Since its invention, the watch has been associated with mankind’s greatest endeavors, and the conquest of the skies is no exception. Like the sailors, who almost two centuries before the invention of flight, would strike out in search of the new world, aviators would need the help of a timepiece to follow their route across open skies without a landmark to guide them.
As aviation entered into its Golden Age between the two World Wars, watchmakers would become essential partners with these new adventurers and the Longines watch company would become aviation’s associated partner.
Being the official timer of the Olympics, Longines was a well-respected time keeper and a name that people knew. In 1927 when Charles Lindbergh flew his famed non-stop, solo Atlantic crossing, it was Longines that timed the event; total time was 33 hours and 30 minutes. When Lindbergh left Roosevelt Field in Long Island, NY and landed at Le Bourget Field in Paris, France he became an international sensation and a true celebrity. Imagine flying all that way across the ocean and keeping your bearings. Over the ocean there is just water, sky and clouds. For ships as well as for planes, determining longitude at sea is the trick, and Lindberg and Longines would rise to the navigational challenge.
Together they would produce a navigation watch that enabled calculating a precise location despite the accuracy shortcomings of the time. But before Lindbergh collaborated with Longines, there was P. V. H. Weems. In 1929, Navy Captain Phillip Van Horn Weems developed the Weems Second-Setting Watch for nautical navigation. The watch also quickly became an aeronautical tool. Given the turbulent cockpits and the thick gloves needed for altitude flying, the Weems was typically oversized. This 48mm watch’s distinguishing characteristic was its rotating center seconds dial. Pilots could listen to the minute beeps over the radio and adjust the dial, which maintained accuracy. The rotating inner dial displayed the correct minutes and graphically showed the margin of error from the original set time.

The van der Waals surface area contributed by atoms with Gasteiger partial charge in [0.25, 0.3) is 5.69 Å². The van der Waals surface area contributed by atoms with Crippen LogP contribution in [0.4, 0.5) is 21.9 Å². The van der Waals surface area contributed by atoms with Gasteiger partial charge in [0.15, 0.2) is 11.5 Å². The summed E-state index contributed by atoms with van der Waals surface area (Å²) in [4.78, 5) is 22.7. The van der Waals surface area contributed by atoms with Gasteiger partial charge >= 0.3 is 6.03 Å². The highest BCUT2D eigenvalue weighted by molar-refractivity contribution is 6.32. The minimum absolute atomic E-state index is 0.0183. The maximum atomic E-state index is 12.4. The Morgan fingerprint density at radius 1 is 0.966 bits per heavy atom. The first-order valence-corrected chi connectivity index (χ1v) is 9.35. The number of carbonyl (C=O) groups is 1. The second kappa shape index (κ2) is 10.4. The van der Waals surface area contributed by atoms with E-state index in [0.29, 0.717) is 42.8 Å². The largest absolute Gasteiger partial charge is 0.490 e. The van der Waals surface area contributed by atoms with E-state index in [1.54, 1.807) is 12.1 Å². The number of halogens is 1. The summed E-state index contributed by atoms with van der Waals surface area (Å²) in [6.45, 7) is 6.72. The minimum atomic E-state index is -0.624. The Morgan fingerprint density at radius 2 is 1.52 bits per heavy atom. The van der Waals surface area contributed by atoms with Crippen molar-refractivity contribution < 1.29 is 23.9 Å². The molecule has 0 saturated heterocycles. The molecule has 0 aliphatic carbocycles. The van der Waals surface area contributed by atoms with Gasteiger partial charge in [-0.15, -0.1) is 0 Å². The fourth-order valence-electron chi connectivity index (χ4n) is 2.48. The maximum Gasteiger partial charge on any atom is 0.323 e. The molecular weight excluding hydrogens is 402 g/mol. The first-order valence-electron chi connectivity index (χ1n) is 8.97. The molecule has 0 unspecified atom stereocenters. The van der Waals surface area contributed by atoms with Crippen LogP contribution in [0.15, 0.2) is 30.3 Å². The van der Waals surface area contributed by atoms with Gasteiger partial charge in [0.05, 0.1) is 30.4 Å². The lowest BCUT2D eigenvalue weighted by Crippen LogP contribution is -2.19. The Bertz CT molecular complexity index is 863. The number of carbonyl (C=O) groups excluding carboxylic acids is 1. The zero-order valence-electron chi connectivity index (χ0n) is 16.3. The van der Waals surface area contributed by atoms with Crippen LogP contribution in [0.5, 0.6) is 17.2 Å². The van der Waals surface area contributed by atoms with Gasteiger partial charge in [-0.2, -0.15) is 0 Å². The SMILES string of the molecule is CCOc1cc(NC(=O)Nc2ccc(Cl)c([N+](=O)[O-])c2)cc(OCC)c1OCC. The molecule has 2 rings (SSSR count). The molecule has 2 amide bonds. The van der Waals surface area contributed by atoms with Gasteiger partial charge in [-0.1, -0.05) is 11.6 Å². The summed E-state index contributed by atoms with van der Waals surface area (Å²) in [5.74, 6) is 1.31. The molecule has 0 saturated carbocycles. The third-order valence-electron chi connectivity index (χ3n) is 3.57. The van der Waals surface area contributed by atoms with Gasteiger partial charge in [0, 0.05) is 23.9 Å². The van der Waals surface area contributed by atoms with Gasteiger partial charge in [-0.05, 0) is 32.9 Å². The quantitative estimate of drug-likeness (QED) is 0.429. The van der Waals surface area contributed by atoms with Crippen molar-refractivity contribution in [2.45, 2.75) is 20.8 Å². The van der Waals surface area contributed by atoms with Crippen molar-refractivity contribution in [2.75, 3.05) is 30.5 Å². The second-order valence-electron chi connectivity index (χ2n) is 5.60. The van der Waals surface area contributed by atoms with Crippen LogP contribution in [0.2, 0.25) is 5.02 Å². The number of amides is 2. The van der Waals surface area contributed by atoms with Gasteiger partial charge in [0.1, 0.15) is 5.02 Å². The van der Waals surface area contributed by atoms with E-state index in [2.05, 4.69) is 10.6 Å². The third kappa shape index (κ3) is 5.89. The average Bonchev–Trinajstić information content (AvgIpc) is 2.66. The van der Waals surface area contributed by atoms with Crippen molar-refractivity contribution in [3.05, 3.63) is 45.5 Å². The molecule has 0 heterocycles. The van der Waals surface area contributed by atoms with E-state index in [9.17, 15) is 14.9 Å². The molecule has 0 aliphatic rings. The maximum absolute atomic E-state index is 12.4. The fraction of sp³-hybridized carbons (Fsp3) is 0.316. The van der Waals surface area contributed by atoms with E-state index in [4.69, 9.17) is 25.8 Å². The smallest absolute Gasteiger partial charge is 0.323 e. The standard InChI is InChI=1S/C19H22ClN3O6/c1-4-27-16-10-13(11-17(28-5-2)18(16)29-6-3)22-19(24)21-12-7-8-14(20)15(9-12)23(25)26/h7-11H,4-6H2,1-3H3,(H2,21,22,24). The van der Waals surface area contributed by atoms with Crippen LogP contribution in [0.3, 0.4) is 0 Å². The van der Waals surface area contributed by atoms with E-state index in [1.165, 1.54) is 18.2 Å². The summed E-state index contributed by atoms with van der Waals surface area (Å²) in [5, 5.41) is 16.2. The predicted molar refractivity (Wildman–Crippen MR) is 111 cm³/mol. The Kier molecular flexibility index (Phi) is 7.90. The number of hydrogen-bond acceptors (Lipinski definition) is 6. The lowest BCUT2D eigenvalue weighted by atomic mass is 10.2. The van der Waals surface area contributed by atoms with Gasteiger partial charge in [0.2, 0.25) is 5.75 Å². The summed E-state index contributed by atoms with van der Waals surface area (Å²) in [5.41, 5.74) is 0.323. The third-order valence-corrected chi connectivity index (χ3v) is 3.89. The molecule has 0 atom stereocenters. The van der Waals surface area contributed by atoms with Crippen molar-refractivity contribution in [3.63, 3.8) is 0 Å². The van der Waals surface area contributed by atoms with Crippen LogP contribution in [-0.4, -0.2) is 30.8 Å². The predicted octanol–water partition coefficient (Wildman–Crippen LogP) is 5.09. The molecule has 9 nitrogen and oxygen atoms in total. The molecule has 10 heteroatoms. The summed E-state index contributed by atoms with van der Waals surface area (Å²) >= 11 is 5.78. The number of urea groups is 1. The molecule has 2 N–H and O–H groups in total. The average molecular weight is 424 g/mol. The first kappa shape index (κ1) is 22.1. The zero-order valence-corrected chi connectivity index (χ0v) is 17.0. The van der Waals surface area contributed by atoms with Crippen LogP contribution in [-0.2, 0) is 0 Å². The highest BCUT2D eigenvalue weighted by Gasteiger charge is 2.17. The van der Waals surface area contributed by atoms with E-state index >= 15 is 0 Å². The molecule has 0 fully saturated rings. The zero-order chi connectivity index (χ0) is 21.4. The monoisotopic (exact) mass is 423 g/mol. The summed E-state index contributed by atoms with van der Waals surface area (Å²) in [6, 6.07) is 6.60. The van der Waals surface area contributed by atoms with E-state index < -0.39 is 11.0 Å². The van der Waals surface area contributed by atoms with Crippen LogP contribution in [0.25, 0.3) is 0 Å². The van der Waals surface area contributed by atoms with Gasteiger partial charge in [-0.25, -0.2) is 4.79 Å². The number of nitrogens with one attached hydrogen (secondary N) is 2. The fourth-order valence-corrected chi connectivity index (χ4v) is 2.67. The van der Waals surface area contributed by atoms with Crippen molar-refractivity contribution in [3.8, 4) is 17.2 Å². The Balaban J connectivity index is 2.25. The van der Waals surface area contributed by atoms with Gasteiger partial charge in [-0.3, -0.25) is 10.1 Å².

Lindbergh set out to update and improve the Weems watch based on his experience of flying over the Atlantic. He explained to Longines what he needed from a navigational watch, and the watchmakers went to work, with Charles Lindbergh giving his stamp of approval on the final product. In 1931, the Lindbergh Hour Angle watch was born. With Lindbergh’s global notoriety; it was a huge PR boon for Longines, and they sold the watch to working pilots and the adoring public alike.
The updated watch allowed pilots more easily to determine the Hour Angle, the watch’s namesake, which is a technical description of finding longitude based on the Greenwich Mean Time. Lindbergh’s watch aided navigation with the addition of markings to dial and bezel that made the hour angle calculation easier. A pilot could now confidently determine his position even over miles of open water.
Lindberg’s personal Hour Angle Watch is now part of the Smithsonian’s Air and Space Museum in Washington D.C.
Today, vintage Hour Angle watches are relatively rare, although they come up for auction on occasion. In 1987 Longines first produced a commemorative edition of the Hour Angle watch to celebrate the 60th anniversary of Lindbergh’s flight.
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